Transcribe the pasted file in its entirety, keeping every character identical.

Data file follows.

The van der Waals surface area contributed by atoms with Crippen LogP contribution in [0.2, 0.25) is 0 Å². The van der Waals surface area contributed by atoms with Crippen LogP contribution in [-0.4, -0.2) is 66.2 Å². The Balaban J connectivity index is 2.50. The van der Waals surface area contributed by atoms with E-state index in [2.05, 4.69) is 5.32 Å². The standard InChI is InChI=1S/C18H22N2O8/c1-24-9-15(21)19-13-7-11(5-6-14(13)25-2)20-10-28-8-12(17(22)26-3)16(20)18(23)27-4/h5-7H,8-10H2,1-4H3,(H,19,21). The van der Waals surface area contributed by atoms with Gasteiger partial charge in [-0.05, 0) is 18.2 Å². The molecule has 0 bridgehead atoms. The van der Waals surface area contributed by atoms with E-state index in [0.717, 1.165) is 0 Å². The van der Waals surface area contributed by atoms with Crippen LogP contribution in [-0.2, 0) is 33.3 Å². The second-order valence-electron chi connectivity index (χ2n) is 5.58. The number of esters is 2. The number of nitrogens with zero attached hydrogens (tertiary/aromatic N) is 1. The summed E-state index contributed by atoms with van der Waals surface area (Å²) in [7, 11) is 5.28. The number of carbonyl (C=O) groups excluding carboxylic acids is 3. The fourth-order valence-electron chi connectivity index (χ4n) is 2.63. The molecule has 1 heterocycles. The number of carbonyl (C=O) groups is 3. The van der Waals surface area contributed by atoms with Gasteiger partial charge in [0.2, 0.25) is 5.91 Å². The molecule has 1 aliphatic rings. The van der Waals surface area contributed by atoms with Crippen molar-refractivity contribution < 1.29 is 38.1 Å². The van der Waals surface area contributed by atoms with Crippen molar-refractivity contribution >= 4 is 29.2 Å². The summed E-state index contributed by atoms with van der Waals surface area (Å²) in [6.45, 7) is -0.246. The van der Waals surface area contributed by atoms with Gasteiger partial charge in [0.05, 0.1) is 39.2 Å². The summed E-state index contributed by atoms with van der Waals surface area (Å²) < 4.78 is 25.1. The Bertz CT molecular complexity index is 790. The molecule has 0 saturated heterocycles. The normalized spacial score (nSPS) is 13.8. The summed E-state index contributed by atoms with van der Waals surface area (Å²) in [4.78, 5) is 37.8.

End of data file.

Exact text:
The van der Waals surface area contributed by atoms with Crippen LogP contribution in [0.2, 0.25) is 0 Å². The van der Waals surface area contributed by atoms with Crippen LogP contribution in [-0.4, -0.2) is 66.2 Å². The Balaban J connectivity index is 2.50. The van der Waals surface area contributed by atoms with E-state index in [2.05, 4.69) is 5.32 Å². The standard InChI is InChI=1S/C18H22N2O8/c1-24-9-15(21)19-13-7-11(5-6-14(13)25-2)20-10-28-8-12(17(22)26-3)16(20)18(23)27-4/h5-7H,8-10H2,1-4H3,(H,19,21). The van der Waals surface area contributed by atoms with Gasteiger partial charge in [-0.05, 0) is 18.2 Å². The molecule has 0 bridgehead atoms. The van der Waals surface area contributed by atoms with E-state index in [0.717, 1.165) is 0 Å². The van der Waals surface area contributed by atoms with Crippen LogP contribution in [-0.2, 0) is 33.3 Å². The second-order valence-electron chi connectivity index (χ2n) is 5.58. The number of esters is 2. The number of nitrogens with zero attached hydrogens (tertiary/aromatic N) is 1. The summed E-state index contributed by atoms with van der Waals surface area (Å²) in [7, 11) is 5.28. The number of carbonyl (C=O) groups excluding carboxylic acids is 3. The fourth-order valence-electron chi connectivity index (χ4n) is 2.63. The molecule has 1 heterocycles. The number of carbonyl (C=O) groups is 3. The van der Waals surface area contributed by atoms with Gasteiger partial charge in [0.2, 0.25) is 5.91 Å². The molecule has 1 aliphatic rings. The van der Waals surface area contributed by atoms with Crippen molar-refractivity contribution < 1.29 is 38.1 Å². The van der Waals surface area contributed by atoms with Crippen molar-refractivity contribution >= 4 is 29.2 Å². The summed E-state index contributed by atoms with van der Waals surface area (Å²) in [6.45, 7) is -0.246. The van der Waals surface area contributed by atoms with Gasteiger partial charge in [0.05, 0.1) is 39.2 Å². The summed E-state index contributed by atoms with van der Waals surface area (Å²) < 4.78 is 25.1. The Bertz CT molecular complexity index is 790. The molecule has 0 saturated heterocycles. The normalized spacial score (nSPS) is 13.8. The summed E-state index contributed by atoms with van der Waals surface area (Å²) in [4.78, 5) is 37.8.